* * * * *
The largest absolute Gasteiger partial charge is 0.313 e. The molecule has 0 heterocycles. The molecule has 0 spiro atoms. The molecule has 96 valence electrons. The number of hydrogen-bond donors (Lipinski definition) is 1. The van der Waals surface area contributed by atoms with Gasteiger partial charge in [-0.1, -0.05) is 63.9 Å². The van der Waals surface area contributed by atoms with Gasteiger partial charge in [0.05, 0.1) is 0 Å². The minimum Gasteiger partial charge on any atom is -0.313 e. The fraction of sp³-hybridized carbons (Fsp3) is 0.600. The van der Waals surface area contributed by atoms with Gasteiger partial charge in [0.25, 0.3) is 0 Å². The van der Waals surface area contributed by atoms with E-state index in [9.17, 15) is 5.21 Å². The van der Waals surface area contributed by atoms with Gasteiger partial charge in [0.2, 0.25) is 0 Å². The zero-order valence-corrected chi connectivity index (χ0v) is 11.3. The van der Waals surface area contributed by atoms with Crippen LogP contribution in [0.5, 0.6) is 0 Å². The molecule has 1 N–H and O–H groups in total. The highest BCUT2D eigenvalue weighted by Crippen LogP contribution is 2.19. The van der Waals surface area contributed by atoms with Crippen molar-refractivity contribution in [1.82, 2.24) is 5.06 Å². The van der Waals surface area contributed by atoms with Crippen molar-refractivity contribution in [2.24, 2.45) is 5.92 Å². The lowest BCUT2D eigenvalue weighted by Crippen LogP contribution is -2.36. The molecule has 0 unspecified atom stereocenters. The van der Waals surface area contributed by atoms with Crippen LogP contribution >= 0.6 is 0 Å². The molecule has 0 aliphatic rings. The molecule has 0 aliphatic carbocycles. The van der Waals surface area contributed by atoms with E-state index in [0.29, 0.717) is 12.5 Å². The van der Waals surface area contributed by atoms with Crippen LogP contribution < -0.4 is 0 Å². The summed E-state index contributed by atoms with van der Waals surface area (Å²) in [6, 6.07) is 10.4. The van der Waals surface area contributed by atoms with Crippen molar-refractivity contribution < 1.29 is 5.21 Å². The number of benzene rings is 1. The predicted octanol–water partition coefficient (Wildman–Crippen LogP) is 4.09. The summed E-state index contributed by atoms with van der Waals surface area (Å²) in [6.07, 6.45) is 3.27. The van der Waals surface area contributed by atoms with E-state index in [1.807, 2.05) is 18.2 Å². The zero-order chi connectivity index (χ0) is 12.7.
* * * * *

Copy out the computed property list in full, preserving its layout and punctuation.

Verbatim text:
The largest absolute Gasteiger partial charge is 0.313 e. The molecule has 0 heterocycles. The molecule has 0 spiro atoms. The molecule has 96 valence electrons. The number of hydrogen-bond donors (Lipinski definition) is 1. The van der Waals surface area contributed by atoms with Gasteiger partial charge in [-0.1, -0.05) is 63.9 Å². The van der Waals surface area contributed by atoms with Gasteiger partial charge in [0.05, 0.1) is 0 Å². The minimum Gasteiger partial charge on any atom is -0.313 e. The fraction of sp³-hybridized carbons (Fsp3) is 0.600. The van der Waals surface area contributed by atoms with Gasteiger partial charge in [0.25, 0.3) is 0 Å². The van der Waals surface area contributed by atoms with E-state index in [9.17, 15) is 5.21 Å². The van der Waals surface area contributed by atoms with Gasteiger partial charge in [0.2, 0.25) is 0 Å². The zero-order valence-corrected chi connectivity index (χ0v) is 11.3. The van der Waals surface area contributed by atoms with Crippen LogP contribution in [0.5, 0.6) is 0 Å². The molecule has 1 N–H and O–H groups in total. The highest BCUT2D eigenvalue weighted by Crippen LogP contribution is 2.19. The van der Waals surface area contributed by atoms with Crippen molar-refractivity contribution in [1.82, 2.24) is 5.06 Å². The van der Waals surface area contributed by atoms with Crippen molar-refractivity contribution in [2.24, 2.45) is 5.92 Å². The lowest BCUT2D eigenvalue weighted by Crippen LogP contribution is -2.36. The molecule has 0 unspecified atom stereocenters. The van der Waals surface area contributed by atoms with Crippen LogP contribution >= 0.6 is 0 Å². The molecule has 0 aliphatic rings. The molecule has 0 aliphatic carbocycles. The van der Waals surface area contributed by atoms with E-state index in [0.29, 0.717) is 12.5 Å². The van der Waals surface area contributed by atoms with Crippen LogP contribution < -0.4 is 0 Å². The summed E-state index contributed by atoms with van der Waals surface area (Å²) in [6, 6.07) is 10.4. The van der Waals surface area contributed by atoms with Crippen molar-refractivity contribution < 1.29 is 5.21 Å². The number of benzene rings is 1. The predicted octanol–water partition coefficient (Wildman–Crippen LogP) is 4.09. The summed E-state index contributed by atoms with van der Waals surface area (Å²) in [6.07, 6.45) is 3.27. The van der Waals surface area contributed by atoms with E-state index in [1.807, 2.05) is 18.2 Å². The zero-order chi connectivity index (χ0) is 12.7.